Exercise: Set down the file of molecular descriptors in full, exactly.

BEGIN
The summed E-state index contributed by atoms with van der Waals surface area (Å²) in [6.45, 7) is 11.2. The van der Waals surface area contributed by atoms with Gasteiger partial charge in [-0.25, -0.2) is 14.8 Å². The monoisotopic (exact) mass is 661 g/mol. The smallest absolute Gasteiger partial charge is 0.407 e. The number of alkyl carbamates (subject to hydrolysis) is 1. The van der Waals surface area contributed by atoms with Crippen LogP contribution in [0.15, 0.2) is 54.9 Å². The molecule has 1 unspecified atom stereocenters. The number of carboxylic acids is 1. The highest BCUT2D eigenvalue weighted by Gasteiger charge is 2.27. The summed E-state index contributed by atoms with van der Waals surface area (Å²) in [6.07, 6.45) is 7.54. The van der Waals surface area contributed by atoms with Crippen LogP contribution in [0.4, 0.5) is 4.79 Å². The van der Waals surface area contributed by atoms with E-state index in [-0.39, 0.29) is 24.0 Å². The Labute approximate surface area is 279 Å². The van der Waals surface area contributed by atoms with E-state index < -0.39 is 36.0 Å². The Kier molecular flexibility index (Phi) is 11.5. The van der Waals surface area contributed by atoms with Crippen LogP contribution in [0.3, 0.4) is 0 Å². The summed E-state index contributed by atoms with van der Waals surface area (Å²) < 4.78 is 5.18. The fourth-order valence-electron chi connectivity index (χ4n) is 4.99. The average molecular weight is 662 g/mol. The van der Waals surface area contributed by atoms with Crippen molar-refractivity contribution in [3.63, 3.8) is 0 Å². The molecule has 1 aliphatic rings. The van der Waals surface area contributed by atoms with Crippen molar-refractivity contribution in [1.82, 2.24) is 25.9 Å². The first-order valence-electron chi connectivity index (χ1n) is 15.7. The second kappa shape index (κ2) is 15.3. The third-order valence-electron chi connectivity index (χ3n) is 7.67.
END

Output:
The summed E-state index contributed by atoms with van der Waals surface area (Å²) in [6.45, 7) is 11.2. The van der Waals surface area contributed by atoms with Gasteiger partial charge in [-0.25, -0.2) is 14.8 Å². The monoisotopic (exact) mass is 661 g/mol. The smallest absolute Gasteiger partial charge is 0.407 e. The number of alkyl carbamates (subject to hydrolysis) is 1. The van der Waals surface area contributed by atoms with Crippen LogP contribution in [0.15, 0.2) is 54.9 Å². The molecule has 1 unspecified atom stereocenters. The number of carboxylic acids is 1. The highest BCUT2D eigenvalue weighted by Gasteiger charge is 2.27. The summed E-state index contributed by atoms with van der Waals surface area (Å²) in [6.07, 6.45) is 7.54. The van der Waals surface area contributed by atoms with Crippen LogP contribution in [0.4, 0.5) is 4.79 Å². The van der Waals surface area contributed by atoms with E-state index in [-0.39, 0.29) is 24.0 Å². The Labute approximate surface area is 279 Å². The van der Waals surface area contributed by atoms with E-state index < -0.39 is 36.0 Å². The Kier molecular flexibility index (Phi) is 11.5. The van der Waals surface area contributed by atoms with Crippen LogP contribution in [0.3, 0.4) is 0 Å². The summed E-state index contributed by atoms with van der Waals surface area (Å²) < 4.78 is 5.18. The fourth-order valence-electron chi connectivity index (χ4n) is 4.99. The average molecular weight is 662 g/mol. The van der Waals surface area contributed by atoms with Crippen molar-refractivity contribution in [3.63, 3.8) is 0 Å². The molecule has 1 aliphatic rings. The van der Waals surface area contributed by atoms with Crippen molar-refractivity contribution in [1.82, 2.24) is 25.9 Å². The first-order valence-electron chi connectivity index (χ1n) is 15.7. The second kappa shape index (κ2) is 15.3. The third-order valence-electron chi connectivity index (χ3n) is 7.67.